AdaBoost is short for “Adaptative Boosting”. Boosting is based on a very common-sense idea: instead of trying to find one perfect classifier that fits the dataset, the algorithm will train a sequence of classifiers, and, at each step, will analyze the latest classifiers’ results, and focus the next training round on reducing classification mistakes, by giving a bigger weight to the misclassified observations. In other words, “get better by working on your weaknesses”.

The second idea in AdaBoost, which I found very interesting and somewhat counter-intuitive, is that multiple poor classification models taken together can constitute a highly reliable source. Rather than discarding previous classifiers, AdaBoost combines them all into a meta-classifier. AdaBoost computes a weight Alpha for each of the “weak classifiers”, based on the proportion of examples properly classified, and classifies observations by taking a majority vote among the weak classifiers, weighted by their Alpha coefficients. In other words, “decide based on all sources of information, but take into account how reliable each source is”.

In pseudo-code, the algorithm looks like this:

Given examples = observations + labels,

Until overall quality is good enough or iteration limit reached,

• From the available weak classifiers,
• Pick the classifier with the lowest weighted prediction error,
• Compute its Alpha weight based on prediction quality,
• Update weights assigned to each example, based on Alpha and whether example was properly classified or not

The weights update mechanism

Let’s dive into the update mechanism for both the training example weights and the weak classifiers Alpha weights. Suppose that we have

• a training set with 4 examples & their label [ (E1, 1); (E2, –1); (E3, 1); (E4, –1) ],
• currently weighted [ 20%; 20%; 30%; 30% ], (note: example weights must sum to 100%)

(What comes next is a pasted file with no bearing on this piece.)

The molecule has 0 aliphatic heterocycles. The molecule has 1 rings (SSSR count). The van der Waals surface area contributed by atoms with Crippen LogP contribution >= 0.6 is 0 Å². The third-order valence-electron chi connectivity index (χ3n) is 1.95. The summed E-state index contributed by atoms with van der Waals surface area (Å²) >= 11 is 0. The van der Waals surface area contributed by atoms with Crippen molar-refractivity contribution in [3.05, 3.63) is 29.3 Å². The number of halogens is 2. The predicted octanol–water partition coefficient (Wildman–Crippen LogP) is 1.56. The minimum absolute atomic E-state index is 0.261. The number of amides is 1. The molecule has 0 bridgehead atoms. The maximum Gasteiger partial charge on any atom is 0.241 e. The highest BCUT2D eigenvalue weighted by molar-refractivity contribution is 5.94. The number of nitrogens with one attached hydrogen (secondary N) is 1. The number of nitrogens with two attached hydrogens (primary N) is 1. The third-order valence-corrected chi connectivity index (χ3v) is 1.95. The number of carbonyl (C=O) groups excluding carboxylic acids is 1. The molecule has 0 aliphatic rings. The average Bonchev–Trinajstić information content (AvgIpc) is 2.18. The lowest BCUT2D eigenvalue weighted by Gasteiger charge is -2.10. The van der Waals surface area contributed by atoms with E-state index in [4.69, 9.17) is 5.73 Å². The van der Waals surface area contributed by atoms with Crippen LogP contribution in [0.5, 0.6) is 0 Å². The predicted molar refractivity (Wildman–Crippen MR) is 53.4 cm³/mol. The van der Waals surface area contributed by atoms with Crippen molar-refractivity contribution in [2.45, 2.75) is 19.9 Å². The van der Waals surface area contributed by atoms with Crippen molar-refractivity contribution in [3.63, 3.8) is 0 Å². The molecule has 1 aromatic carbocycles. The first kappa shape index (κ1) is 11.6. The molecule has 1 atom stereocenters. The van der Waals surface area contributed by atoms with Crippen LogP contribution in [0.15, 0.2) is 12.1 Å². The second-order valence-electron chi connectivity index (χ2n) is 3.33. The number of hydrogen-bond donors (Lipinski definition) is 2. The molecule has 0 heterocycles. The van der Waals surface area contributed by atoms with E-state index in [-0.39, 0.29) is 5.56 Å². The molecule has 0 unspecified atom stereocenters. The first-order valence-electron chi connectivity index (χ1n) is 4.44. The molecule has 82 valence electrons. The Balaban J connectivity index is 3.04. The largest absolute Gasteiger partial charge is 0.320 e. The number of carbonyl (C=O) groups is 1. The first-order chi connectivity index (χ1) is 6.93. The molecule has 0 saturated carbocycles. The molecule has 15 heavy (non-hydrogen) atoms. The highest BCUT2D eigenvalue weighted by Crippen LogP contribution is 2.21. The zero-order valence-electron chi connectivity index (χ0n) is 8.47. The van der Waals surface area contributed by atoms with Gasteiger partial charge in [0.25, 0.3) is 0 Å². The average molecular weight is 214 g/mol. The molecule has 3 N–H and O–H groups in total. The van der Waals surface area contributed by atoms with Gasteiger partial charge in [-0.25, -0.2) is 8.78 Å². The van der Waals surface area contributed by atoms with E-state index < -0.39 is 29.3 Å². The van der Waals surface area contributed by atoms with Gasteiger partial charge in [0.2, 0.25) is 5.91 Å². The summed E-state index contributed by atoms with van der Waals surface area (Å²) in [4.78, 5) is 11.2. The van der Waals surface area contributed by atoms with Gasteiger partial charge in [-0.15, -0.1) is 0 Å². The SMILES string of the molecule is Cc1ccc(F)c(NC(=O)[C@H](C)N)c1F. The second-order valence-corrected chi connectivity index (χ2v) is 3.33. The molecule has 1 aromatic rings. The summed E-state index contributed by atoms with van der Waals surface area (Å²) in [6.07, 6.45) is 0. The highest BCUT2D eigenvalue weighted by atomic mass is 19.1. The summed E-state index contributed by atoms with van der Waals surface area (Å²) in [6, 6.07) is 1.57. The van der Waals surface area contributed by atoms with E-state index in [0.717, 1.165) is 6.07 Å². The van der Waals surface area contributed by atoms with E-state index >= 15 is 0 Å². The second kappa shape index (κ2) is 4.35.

• f is the best weak classifier selected.

If we apply a weak classifier f to the training set, we can check what examples are mis-classified, and compute the weighted error, i.e. the weighted proportion of mis-classifications:

 Example Label Weight f(E) f is… weighted error E1 1 0.2 1 correct 0.0 E2 -1 0.2 1 incorrect 0.2 E3 1 0.3 1 correct 0.0 E4 -1 0.3 -1 correct 0.0 0.2

This gives us a weighted error rate of 20% for f, given the weights.

The weight given to f in the final classifier is given by

Alpha = 0.5 x ln ((1 - error) / error)

Here is how Alpha looks, plotted as a function of the proportion correctly classified (i.e. 1 – error):

If 50% of the examples are properly classified, the classifier is totally random, and gets a weight of 0 – its output is ignored. Higher quality models get higher weights – and models with high level of misclassification get a strong negative weight. This is interesting; in essence, this treats them as a great negative source of information: if you know that I am always wrong, my answers are still highly informative – you just need to flip the answer…

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26. December 2012 11:50

This is the continuation of my series converting the samples found in Machine Learning in Action from Python to F#. After starting on a nice and steady pace, I hit a speed bump with Chapter 6, dedicated to the Support Vector Machine algorithm. The math is more involved than the previous algorithms, and the original Python implementation is very procedural , which both slowed down the conversion to a more functional style.

Anyways, I am now at a good point to share progress. The current version uses Sequential Minimization Optimization to train the classifier, and supports Kernels. Judging from my experiments, the algorithm works - what is missing at that point is some performance optimization.

I’ll talk first about the code changes from the “naïve SVM” version previously discussed, and then we’ll illustrate the algorithm in action, recognizing hand-written digits.

## Main changes from previous version

From a functionality standpoint, the 2 main changes from the previous post are the replacement of the hard-coded vector dot product by arbitrary Kernel functions, and the modification of the algorithm from a naïve loop to the SMO double-loop, pivoting on observations based on their prediction error.

You can browse the current version of the SVM algorithm on GitHub here.

Injecting arbitrary Kernels

The code I presented last time relied on vector dot-product to partition linearly separable datasets. The obvious issue is that not all datasets are linearly separable. Fortunately, with minimal change, the SVM algorithm can be used to handle more complex situations, using what’s known as the “Kernel Trick”. In essence, instead of working on the original data, we transform our data in a new space where it is linearly separable:

[ from http://zutopedia.com/udi/?p=40, via Cesar Souza’s blog ]